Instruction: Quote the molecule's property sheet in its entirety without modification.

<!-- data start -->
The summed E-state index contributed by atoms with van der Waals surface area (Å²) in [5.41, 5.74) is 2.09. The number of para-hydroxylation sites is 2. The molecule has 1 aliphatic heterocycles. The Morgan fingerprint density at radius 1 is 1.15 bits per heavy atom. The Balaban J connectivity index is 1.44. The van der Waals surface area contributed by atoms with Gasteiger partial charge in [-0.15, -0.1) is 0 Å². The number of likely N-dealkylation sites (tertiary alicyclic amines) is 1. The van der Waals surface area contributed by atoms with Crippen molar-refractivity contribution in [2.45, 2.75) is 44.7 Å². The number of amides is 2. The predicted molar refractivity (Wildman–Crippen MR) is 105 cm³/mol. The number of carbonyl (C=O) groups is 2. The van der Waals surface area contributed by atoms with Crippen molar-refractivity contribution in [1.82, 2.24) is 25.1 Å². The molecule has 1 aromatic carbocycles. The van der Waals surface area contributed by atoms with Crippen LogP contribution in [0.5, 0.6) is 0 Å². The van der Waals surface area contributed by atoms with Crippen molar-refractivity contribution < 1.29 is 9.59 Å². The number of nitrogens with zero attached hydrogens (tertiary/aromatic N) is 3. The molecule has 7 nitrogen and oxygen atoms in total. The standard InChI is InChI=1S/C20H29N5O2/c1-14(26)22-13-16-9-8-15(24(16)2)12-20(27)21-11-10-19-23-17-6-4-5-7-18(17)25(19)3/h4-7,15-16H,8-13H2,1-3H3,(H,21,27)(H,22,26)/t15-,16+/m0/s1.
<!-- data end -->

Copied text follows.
The summed E-state index contributed by atoms with van der Waals surface area (Å²) in [5.41, 5.74) is 2.09. The number of para-hydroxylation sites is 2. The molecule has 1 aliphatic heterocycles. The Morgan fingerprint density at radius 1 is 1.15 bits per heavy atom. The Balaban J connectivity index is 1.44. The van der Waals surface area contributed by atoms with Gasteiger partial charge in [-0.15, -0.1) is 0 Å². The number of likely N-dealkylation sites (tertiary alicyclic amines) is 1. The van der Waals surface area contributed by atoms with Crippen molar-refractivity contribution in [2.45, 2.75) is 44.7 Å². The number of amides is 2. The predicted molar refractivity (Wildman–Crippen MR) is 105 cm³/mol. The number of carbonyl (C=O) groups is 2. The van der Waals surface area contributed by atoms with Crippen molar-refractivity contribution in [1.82, 2.24) is 25.1 Å². The molecule has 1 aromatic carbocycles. The van der Waals surface area contributed by atoms with Crippen LogP contribution in [0.5, 0.6) is 0 Å². The van der Waals surface area contributed by atoms with Crippen molar-refractivity contribution < 1.29 is 9.59 Å². The number of nitrogens with zero attached hydrogens (tertiary/aromatic N) is 3. The molecule has 7 nitrogen and oxygen atoms in total. The standard InChI is InChI=1S/C20H29N5O2/c1-14(26)22-13-16-9-8-15(24(16)2)12-20(27)21-11-10-19-23-17-6-4-5-7-18(17)25(19)3/h4-7,15-16H,8-13H2,1-3H3,(H,21,27)(H,22,26)/t15-,16+/m0/s1.